This carne asada recipe is not traditional, but packed with flavor. In Latin cuisine, the term carne asada translates to grilled meat. The word “carne” translates to meat and “asada” means grilled. Carne asada is typically beef that has been marinated for a long time, served sliced in thin strips as main course or used a filling to burritos, tacos, etc. By all means, this is NOT a traditional recipe but it is inspired by the Latin (Mexican) culture. I do not like cilantro so I have replaced it in this recipe but if you do please feel free to replace it.
You can use flank steak, skirt steak, or flat-iron steak for this recipe. I used flat-iron steak as it has more marbling. The key to these cuts of meat is the long marinade, not cooking it above medium-rare (even medium) and slice it thinly against the grain. These cuts of meat tend to be more tough so it’s important to follow these few steps. If you’re interested in reading about the differences between all of these steaks, please check this article out What’s the Difference Between Skirt, Flank, Hanger, and Flat Iron Steaks? Carne asada is traditionally made with flank steak so feel free to adjust if needed.
PRO TIP: When cutting the meat, be sure to cut against the grain. It’s very easy to see the grain running through the meat (looks like lines). Do not cut parallel to these lines, always cut perpendicular to them. This will prevent the meat from being chewy. I cut my steak a lot thicker but I RECOMMEND thin strips for best results.
The Best Carne Asada (Flat-Iron Steak)
- cast iron skillet, grill pan, or BBQ
- 1 16oz flat-iron steak (flank or skirt also work)
- handful of finely chopped cilantro (or parsley)
- ¼ cup avocado oil (any neutral oil)
- 5 cloves minced garlic measure with your heart
- ½ cup orange juice I use freshly squeezed
- juice of one lemon (or 2 limes)
- salt and pepper to taste start with 1/2 teaspoon of salt
- 2 tablespoons soy sauce, tamari, or coconut aminos
- ½ tablespoons white vinegar
- avocado oil for frying
- Go to your local butcher (or grocery store) and ask for a 16oz flat-iron (or flank) steak. 16oz is equal to 1 pound.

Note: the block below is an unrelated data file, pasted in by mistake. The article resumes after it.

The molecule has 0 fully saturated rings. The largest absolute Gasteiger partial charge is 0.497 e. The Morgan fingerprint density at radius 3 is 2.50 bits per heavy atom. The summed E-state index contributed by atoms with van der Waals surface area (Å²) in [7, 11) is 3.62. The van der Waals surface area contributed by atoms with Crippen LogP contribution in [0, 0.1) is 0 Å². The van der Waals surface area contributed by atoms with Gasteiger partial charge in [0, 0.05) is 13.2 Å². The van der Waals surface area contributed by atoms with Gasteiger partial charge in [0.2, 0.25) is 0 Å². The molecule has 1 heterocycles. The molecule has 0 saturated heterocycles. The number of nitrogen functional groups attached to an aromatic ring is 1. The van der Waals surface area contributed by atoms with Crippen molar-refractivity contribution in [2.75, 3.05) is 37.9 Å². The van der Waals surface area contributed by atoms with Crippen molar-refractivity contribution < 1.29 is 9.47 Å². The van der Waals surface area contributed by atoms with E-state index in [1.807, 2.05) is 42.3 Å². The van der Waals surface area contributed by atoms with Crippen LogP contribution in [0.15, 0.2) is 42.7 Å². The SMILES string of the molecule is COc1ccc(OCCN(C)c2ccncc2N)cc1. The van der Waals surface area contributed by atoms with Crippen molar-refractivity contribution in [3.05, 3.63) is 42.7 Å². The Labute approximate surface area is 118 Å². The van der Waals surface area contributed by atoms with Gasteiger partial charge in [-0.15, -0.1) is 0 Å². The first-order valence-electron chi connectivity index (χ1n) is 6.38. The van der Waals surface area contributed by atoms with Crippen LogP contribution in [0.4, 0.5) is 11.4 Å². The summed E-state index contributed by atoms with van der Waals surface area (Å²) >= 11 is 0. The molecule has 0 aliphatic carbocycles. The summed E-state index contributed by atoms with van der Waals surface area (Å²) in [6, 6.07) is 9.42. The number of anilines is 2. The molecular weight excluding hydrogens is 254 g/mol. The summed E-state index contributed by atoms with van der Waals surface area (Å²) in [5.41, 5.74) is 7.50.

- Add the remaining 8 ingredients to a big dish or bowl. You can even use a large Ziplock bag too. Give the marinade a mix and cover the steak with it.
- Cover it well (with a lid or saran wrap) and put it in the fridge overnight. If the marinade doesn't cover the meat fully, be sure to turn it over half way.
- Note: if you want to save some marinade BEFORE you add the meat to use, you absolutely can but not after the meat is added.
- The following day take out the meat from the fridge and let it come to room temp for at least 30-60 minutes. Remove the steak from the marinade and discard the excess (if any). I don't usually have much left.
- Note: you can cook it on a cast iron pan. a grill pan, or a BBQ.
- I like to heat my cast iron pan on medium-heat for a few minutes and once the pan is hot, add in some avocado oil. I add enough oil to cover the bottom of the pan.
- I place my steak in the pan (make sure it sizzles) and cook it for 3 minutes on each side (or until 135F).
- Take the steak off the pan and rest it for 5-7 minutes on a board or plate. I like using a board.
- Slice it thinly AGAINST the grain for best results. Enjoy as is with a side of mashed potatoes, veggies or salad or on tacos.
- Feel free to make a chimichurri sauce or simply add a sliver of herbed salted butter to melt on top. I spooned over olive oil mixed with garlic + herbs for presentation.